Lady Vols tested by stacked male squad

If the season opened today, savvy veterans Angie Bjorklund and Shekinna Stricklen would start at the guard spots and Vicki Baugh and Kelley Cain would be in the paint. The wildcard spot is at small forward where the coaches have several options that would be determined by desired style of play and post depth – or lack thereof at the moment.

The Lady Vols completed their fourth consecutive day of practice Saturday – it was a bit uneven in terms of performance but an intentionally loaded male practice team had a lot to do with that – and will take off Sunday before returning to the court Monday.

Once again, the Tennessee team had an audience of recruits and their family members as unofficial visitors/commits Kaela Davis, class of 2013, and Andraya Carter, class of 2012, were in attendance with class of 2011 official visitors Ariel Massengale (committed), Cierra Burdick (committed) and Elizabeth Williams (uncommitted). Davis is the daughter of former NBA standout Antonio Davis, who brought his child and Carter up for the visit from Georgia.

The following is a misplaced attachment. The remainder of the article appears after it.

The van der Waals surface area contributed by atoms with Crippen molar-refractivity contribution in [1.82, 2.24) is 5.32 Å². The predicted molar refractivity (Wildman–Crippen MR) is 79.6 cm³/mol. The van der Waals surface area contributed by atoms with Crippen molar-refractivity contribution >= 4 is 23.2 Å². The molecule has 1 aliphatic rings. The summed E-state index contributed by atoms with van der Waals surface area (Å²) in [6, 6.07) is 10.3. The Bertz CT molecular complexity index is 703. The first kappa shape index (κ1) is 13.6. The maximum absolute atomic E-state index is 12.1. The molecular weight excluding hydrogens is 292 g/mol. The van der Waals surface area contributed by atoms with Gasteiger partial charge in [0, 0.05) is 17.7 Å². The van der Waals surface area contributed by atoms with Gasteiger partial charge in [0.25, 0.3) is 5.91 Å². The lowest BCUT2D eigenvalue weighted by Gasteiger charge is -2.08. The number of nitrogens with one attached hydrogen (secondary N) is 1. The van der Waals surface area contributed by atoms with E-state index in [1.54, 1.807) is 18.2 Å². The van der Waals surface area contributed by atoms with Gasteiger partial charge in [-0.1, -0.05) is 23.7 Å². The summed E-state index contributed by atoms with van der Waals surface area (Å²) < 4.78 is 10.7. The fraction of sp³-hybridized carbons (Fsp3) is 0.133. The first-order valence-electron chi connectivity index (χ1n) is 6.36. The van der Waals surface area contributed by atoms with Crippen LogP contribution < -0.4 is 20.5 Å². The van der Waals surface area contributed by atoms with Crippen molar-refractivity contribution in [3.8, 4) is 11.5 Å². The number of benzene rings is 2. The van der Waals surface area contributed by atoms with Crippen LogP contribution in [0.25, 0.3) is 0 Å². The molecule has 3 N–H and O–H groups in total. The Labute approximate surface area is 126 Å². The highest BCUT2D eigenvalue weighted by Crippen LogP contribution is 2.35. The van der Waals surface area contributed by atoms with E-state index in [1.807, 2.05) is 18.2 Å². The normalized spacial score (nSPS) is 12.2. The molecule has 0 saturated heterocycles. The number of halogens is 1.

The group saw a lively practice as the coaches witnessed some outstanding play and several areas for improvement. An abundance of male practice players was available and one group was particularly tall, athletic and rangy at every spot on the floor with the intent being to take the Lady Vols well out of their comfort zone.

"It's good," Coach Pat Summitt said. "They get frustrated at times, but it's good. They've got to figure out they're going to win. They've got to figure out how they're going to communicate. That is what I told them. I said, ‘We have got to have great communication, and we didn't have it today.'

"We got frustrated and started playing by ourselves. As much as it was ugly it was good."

Several top teams in the women's game this season, including 2010 Final Four participants Stanford and Baylor, have tremendous height in the paint. The male practice team, especially the combinations the coaches have available to them with this current group, is tougher than any opponent the Lady Vols will face. They also had plenty available to substitute so a fresh group was ready to go for each scrimmage session.